That neoliberal thought should find a comfortable home inside of constitutional jurisprudence is, in this sense, not a surprise. If markets are to be protected from majorities, some sovereign entity must step in to limit majority power, to insist on a “market freedom” that is also an instance of governmental control. Sheltered from the more immediate democratic will-formation facilitated by legislatures, courts may even be privileged institutions for neoliberal reforms.

Commercial speech law, in fact, takes shape in constitutional law during the period of the ascendance of neoliberal thought and politics. It is the 1976 case of Virginia Pharmacy that first brings commercial speech under the protection of the First Amendment. 120 Va. State Bd. of Pharmacy v. Va. Citizens Consumer Council, Inc., 425 U.S. 748 (1976). Plaintiffs had challenged a Virginia law that forbade pharmacists to advertise the prices of prescrip­tion drugs, arguing that this impinged upon the pharmacist’s right to speak. 121 Id. at 749–50. But the Court had never before held that speech that “does ‘no more than propose a commercial transaction’” was entitled to Constitutional protection. 122 Id. at 762 (quoting Pittsburgh Press Co. v. Human Relations Comm’n, 413 U.S. 376, 385 (1973)).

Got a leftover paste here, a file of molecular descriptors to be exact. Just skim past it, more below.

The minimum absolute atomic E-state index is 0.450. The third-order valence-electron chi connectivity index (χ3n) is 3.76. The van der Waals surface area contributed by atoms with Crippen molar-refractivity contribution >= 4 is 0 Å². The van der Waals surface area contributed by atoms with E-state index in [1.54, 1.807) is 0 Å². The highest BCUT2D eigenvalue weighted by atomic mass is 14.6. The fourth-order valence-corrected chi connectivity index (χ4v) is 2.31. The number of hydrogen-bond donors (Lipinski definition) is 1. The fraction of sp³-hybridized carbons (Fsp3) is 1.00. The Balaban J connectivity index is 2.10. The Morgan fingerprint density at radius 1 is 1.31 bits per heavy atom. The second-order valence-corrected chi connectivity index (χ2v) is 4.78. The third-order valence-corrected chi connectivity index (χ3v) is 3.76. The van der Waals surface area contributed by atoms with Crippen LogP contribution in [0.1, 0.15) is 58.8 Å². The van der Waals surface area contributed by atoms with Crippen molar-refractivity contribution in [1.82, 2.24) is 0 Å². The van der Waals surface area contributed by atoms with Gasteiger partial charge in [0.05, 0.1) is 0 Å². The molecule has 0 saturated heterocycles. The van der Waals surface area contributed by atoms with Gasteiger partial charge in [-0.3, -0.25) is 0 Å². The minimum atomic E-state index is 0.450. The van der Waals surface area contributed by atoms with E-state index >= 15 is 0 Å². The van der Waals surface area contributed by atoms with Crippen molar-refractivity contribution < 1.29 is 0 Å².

How did the Court justify the extension of the First Amendment, long understood as committed to the protection of political speech or speech on matters of public concern, to purely commercial speech? By way of an analogy that dissolves any distinctive status of the political: The “consumer’s interest in the free flow of commercial information,” the Court declares, “may be as keen, if not keener by far, than his interest in the day’s most urgent political debate.” 123 Id. at 763. The founding conceit of the doctrine, then, is one that dissolves politics into homogenous “interests,” with no distinction between our interests as citizens and our interests as consumers.

We must incorporate commercial speech into our constitutional order, the Court further suggested, as an inexorable extension of our commit­ment to free markets:

So long as we preserve a predominantly free enterprise econ­omy, the allocation of our resources in large measure will be made through numerous private economic decisions. It is a matter of public interest that those decisions, in the aggregate, be intelligent and well informed. To this end, the free flow of commercial information is indispensable. And if it is indispensa­ble to the proper allocation of resources in a free enterprise system, it is also indispensable to the formation of intelligent opin­ions as to how that system ought to be regulated or altered. Therefore, even if the First Amendment were thought to be pri­marily an instrument to enlighten public decisionmaking in a democracy, we could not say that the free flow of information does not serve that goal. 124 Id. at 765 (footnote omitted) (citations omitted).